The retailer intends to keep a stake in the Brazilian unit to be able to recoup part of its losses in the country later if an economic recovery and restructured operations boost results, according to the source.
Retail sales in Brazil are starting to recover from the recession. Christmas sales were 5.6 percent higher than a year ago, according to credit data supplier Serasa Experian.
Earlier on Sunday, newspaper O Globo said private equity Advent was in talks to acquire 50 percent of the Wal-Mart unit. The paper did not say how it got the information or any details on the state of the talks.


UAE to loosen visa rules for investors and innovators

Updated 21 May 2018
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UAE to loosen visa rules for investors and innovators

  • UAE cabinet announces the launch of an integrated visa system to attract talent and talent in all vital sectors of the national economy
  • The Council also announced changes in the system of foreign ownership of companies in the country, which allows the acquisition of 100% of the global investors by the end of the year

DUBAI: The United Arab Emirates, home to financial hubs Abu Dhabi and Dubai, is loosening its residency laws and will grant long-term visas for up to 10 years to investors and highly-skilled professionals.
The 10-year residency visas will be granted to specialists in science, medicine and research, and to “exceptional students.” The state-run WAM news agency says the plan aims to attract global investment and innovators.
The UAE Cabinet approved the new rules on Sunday, saying plans are also on track to allow foreign investors 100 percent ownership of their UAE-based companies this year.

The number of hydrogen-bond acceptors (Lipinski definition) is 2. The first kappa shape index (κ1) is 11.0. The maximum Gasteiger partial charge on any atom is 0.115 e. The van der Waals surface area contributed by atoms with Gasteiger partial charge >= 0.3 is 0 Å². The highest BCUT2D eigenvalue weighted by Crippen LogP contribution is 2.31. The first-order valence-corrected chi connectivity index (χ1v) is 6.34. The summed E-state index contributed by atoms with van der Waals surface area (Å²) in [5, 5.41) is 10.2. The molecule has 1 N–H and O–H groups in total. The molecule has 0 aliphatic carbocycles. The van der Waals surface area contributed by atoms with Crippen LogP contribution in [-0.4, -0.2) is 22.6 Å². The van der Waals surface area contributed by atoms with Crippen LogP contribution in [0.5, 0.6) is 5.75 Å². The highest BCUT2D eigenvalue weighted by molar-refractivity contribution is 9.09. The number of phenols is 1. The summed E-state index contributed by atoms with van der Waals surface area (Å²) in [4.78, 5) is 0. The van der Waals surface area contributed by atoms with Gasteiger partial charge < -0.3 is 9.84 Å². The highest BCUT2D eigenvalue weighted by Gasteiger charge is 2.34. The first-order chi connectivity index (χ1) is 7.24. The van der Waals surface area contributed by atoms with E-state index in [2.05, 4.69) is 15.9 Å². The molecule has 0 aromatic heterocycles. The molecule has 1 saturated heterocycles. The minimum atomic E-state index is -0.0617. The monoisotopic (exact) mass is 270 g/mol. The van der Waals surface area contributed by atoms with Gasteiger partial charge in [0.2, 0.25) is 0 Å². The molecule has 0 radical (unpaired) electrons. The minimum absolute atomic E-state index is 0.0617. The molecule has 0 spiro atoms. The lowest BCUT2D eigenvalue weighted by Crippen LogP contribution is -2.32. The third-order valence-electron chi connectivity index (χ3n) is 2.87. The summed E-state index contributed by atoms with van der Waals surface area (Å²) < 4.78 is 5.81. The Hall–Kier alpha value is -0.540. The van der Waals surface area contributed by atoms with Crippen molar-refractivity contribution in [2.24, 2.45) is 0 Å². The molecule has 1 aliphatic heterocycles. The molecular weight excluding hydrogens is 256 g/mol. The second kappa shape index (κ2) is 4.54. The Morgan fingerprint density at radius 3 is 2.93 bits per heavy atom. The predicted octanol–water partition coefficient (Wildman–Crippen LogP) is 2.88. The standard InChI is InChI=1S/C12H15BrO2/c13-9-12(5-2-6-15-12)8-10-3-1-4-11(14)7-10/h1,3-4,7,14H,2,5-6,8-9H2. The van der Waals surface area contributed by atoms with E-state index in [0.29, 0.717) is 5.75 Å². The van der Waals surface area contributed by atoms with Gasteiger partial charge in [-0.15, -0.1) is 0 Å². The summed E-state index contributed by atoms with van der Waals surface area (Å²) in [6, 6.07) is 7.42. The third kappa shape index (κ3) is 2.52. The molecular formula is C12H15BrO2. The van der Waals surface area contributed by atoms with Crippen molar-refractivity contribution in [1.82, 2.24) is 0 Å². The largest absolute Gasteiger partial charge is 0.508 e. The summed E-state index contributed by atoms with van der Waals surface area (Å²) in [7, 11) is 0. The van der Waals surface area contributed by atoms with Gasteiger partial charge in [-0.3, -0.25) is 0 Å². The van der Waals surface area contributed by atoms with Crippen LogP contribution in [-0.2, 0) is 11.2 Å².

His Highness Sheikh Mohammed bin Rashid Al Maktoum affirmed that the UAE will remain a global incubator for exceptional talents and a permanent destination for international investors. “The UAE has been open, governed by tolerance and contributed to by all who live on its land.
“Our open environment, tolerant values, infrastructure and flexible legislation offer the best opportunities to attract international investment and exceptional talent in the UAE,” he said. “Our country is the land of opportunity, the best environment for realizing human dreams and unleashing their extraordinary potentials.”
The new regulations include raising the percentage of global investors’ ownership in companies to 100% by the end of the current year. He directed the Ministry of Economy in coordination with the concerned parties to implement the decision and follow up on its developments and submit a detailed study in the third quarter of this year.
The new regulations approved by the Council of Ministers and the authorities concerned have also set the procedures for implementing them to grant investors residence visas of up to ten years for them and all members of their families, as well as granting residency visas of up to ten years for specialized competencies in the medical, scientific, research and technical fields.
The new regulations also include visas for students studying in the country for five years and a 10-year residency for exceptional students.
Under current laws, foreign companies must have an Emirati owning 51 percent of the shares, unless the company operates in a free zone. Major brands Apple and Tesla are believed to be exceptions to the rule.